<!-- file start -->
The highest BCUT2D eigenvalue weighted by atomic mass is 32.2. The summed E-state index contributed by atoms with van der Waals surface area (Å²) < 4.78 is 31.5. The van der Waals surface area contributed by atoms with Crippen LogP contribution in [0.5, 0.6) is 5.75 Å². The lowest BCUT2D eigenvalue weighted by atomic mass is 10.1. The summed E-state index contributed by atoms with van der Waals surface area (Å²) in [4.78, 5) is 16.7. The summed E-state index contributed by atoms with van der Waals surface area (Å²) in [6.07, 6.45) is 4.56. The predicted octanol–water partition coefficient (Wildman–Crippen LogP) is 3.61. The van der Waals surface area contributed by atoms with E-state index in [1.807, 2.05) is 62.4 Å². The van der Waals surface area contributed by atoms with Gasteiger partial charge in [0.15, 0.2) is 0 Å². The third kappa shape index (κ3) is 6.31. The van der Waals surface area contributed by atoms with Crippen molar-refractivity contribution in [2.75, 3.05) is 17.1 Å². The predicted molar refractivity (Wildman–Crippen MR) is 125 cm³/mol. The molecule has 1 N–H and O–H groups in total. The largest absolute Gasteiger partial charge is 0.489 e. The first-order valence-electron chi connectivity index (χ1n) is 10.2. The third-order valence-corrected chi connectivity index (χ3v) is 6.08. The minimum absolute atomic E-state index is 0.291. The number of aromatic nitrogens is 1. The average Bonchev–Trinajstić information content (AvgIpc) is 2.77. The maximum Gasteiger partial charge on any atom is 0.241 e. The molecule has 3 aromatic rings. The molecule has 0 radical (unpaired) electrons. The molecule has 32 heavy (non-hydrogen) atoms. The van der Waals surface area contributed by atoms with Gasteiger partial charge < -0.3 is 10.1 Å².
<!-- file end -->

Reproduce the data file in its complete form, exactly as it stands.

The highest BCUT2D eigenvalue weighted by atomic mass is 32.2. The summed E-state index contributed by atoms with van der Waals surface area (Å²) < 4.78 is 31.5. The van der Waals surface area contributed by atoms with Crippen LogP contribution in [0.5, 0.6) is 5.75 Å². The lowest BCUT2D eigenvalue weighted by atomic mass is 10.1. The summed E-state index contributed by atoms with van der Waals surface area (Å²) in [4.78, 5) is 16.7. The summed E-state index contributed by atoms with van der Waals surface area (Å²) in [6.07, 6.45) is 4.56. The predicted octanol–water partition coefficient (Wildman–Crippen LogP) is 3.61. The van der Waals surface area contributed by atoms with E-state index in [1.807, 2.05) is 62.4 Å². The van der Waals surface area contributed by atoms with Gasteiger partial charge in [0.15, 0.2) is 0 Å². The third kappa shape index (κ3) is 6.31. The van der Waals surface area contributed by atoms with Crippen molar-refractivity contribution in [2.75, 3.05) is 17.1 Å². The predicted molar refractivity (Wildman–Crippen MR) is 125 cm³/mol. The molecule has 1 N–H and O–H groups in total. The largest absolute Gasteiger partial charge is 0.489 e. The first-order valence-electron chi connectivity index (χ1n) is 10.2. The third-order valence-corrected chi connectivity index (χ3v) is 6.08. The minimum absolute atomic E-state index is 0.291. The number of aromatic nitrogens is 1. The average Bonchev–Trinajstić information content (AvgIpc) is 2.77. The maximum Gasteiger partial charge on any atom is 0.241 e. The molecule has 3 aromatic rings. The molecule has 0 radical (unpaired) electrons. The molecule has 32 heavy (non-hydrogen) atoms. The van der Waals surface area contributed by atoms with Gasteiger partial charge < -0.3 is 10.1 Å².